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Problem With Run-time Difference Between Task Scheduler Triggered Start and Manual Start

I'm using Task Scheduler to run scripts that integrate Author-it (authoring/publishing platform) and pdfFactory Pro (printer-queue PDF converter). When I start a task manually (click the Run button), it works perfectly. However, when I start the same task using a daily trigger, it appears to run correctly (no errors anywhere) but produces no PDF output files. There has to be a difference in the run-time environment that affects the PDF printer queue settings. (The job sets the default printer queue of course.)

The PDF printer queue keeps its queue-specific registry settings, including the desired PDF location, stored in HKEY_CURRENT_USER. The job uses the same username and password each time so theoretically, there should be no difference in the job's run-time environment. This one has had me baffled long enough to think about investing in a third-party task scheduler.
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barryr
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barryr
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1 Solution
 
bhanukir7Commented:
Hi,

please this earlier post on EE

http://www.experts-exchange.com/OS/Microsoft_Operating_Systems/Server/Windows_Server_2008/Q_23826570.html

check the windows event viewer Application/System/Security for any possible errors or warnings and update

bhanu
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barryrAuthor Commented:
There was nothing in the security log but I found something in the Microsoft Office Sessions log. (Author-it uses Word to produce a temporary file and passes it to the PDF converter.) There are nine sequential messages of this type that correspond to the nine documents being published.

ID: 0, Application Name: Microsoft Office Word, Application Version: 12.0.4518.1014, Microsoft Office Version: 12.0.4518.1014. This session lasted 2 seconds with 0 seconds of active time.  This session ended normally.

Word cannot produce a temporary file in 2 seconds. Even a very small document (run interactively) requires 33 seconds. Thus, the Author-it to Word handoff is definitely the point of failure. Perhaps, Word is getting empty document data sets from Author-it. Or perhaps Word is running in a separate process that doesn't have "log on as batch job" rights.

I set the local security policy so that everyone can log on as a batch job and will test that. If it doesn't solve the problem, I'll have to find out more about how the Author-it to Word handoff actually works.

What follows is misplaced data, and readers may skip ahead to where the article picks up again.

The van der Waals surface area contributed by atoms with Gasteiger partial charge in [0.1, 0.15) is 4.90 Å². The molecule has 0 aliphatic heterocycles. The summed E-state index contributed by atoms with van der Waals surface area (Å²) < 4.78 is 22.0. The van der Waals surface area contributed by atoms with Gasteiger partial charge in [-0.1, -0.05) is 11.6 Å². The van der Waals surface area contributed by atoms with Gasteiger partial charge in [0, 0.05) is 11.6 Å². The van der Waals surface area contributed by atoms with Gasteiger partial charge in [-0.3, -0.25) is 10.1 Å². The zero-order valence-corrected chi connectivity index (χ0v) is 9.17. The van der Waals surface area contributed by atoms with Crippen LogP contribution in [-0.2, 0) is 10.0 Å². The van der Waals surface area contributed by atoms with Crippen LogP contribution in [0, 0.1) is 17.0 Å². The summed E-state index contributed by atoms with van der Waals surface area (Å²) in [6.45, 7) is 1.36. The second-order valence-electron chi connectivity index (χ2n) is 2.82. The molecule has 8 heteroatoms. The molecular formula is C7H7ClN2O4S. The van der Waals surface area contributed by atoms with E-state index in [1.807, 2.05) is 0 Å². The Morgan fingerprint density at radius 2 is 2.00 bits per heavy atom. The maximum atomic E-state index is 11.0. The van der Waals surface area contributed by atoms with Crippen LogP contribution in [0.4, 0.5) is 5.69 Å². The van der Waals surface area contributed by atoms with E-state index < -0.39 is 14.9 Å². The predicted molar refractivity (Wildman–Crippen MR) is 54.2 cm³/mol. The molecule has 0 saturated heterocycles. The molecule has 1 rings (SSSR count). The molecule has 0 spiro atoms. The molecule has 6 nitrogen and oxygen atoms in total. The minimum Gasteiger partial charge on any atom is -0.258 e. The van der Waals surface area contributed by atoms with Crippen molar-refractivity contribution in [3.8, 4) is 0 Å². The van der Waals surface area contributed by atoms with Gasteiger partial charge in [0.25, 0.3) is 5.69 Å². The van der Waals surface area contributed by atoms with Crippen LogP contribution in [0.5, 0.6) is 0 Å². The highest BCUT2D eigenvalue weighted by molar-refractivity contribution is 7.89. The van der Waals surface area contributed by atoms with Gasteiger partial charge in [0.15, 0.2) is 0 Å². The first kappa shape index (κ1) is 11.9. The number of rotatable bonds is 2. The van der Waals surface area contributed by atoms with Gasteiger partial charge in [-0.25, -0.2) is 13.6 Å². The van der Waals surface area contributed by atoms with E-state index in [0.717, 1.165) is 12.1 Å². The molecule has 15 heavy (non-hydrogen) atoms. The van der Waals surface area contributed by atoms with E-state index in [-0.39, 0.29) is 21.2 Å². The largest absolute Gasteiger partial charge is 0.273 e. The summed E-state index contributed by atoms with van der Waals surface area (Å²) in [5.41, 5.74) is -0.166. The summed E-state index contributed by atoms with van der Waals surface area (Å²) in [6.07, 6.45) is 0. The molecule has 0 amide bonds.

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barryrAuthor Commented:
The "log on as batch job" rights didn't solve the problem. I don't expect anyone in here to know about the Author-it to Word integration so I'll close this and award the points for helping me get closer to a solution.
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bhanukir7Commented:
Hi

as far as author-IT is concerned i have worked a bit on it for developing content for my earlier organisations LMS. I had a test setup for my own learning. As it seems that the issue might be with Word exiting prematurely, Try to elevate the privileges for the MS word.exe program to run with Elevated privileges and also ensure that UAC is disabled for the purpose of verifying if UAC is causing any errors.

If this has exited in 2 seconds then the issue might be with the UAC, you can disable UAC by going to control panel and selecting the user and unchecking UAC and click ok, the changes would come into effect after the reboot.

bhanu
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barryrAuthor Commented:
UAC is disabled systemwide.

I tried setting the task to "Run with highest privileges" but it doesn't help. I also set the owner of WINWORD.EXE to be the task owner but it doesn't help.

Is there a way to persistently elevate privileges for all WINWORD.EXE processes? (That sounds dangerous but the risk is acceptable on this particular server.)

Barry

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bhanukir7Commented:
you can right click the exe file>>properties>>compatibility>> check "run this programs as administrator"

you will find a tab "show settings for all users"  in that second screen check the "run this program as administrator"

that will give the elevated prvileges

you
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barryrAuthor Commented:
That option is unavailable. According to Microsoft TechNet:

"If the Run this program as an administrator option is unavailable, it means that the application is blocked from always running elevated, the application does not require administrative credentials to run, the application is part of the current version of Windows Vista, or you are not logged into the computer as an administrator."

Word isn't part of Vista and I'm logged in as a member of the local Administrators group.

> ...the application is blocked from always running elevated

I'm wondering how to determine whether or not Word is on the list of blocked applications. Is that a security policy?
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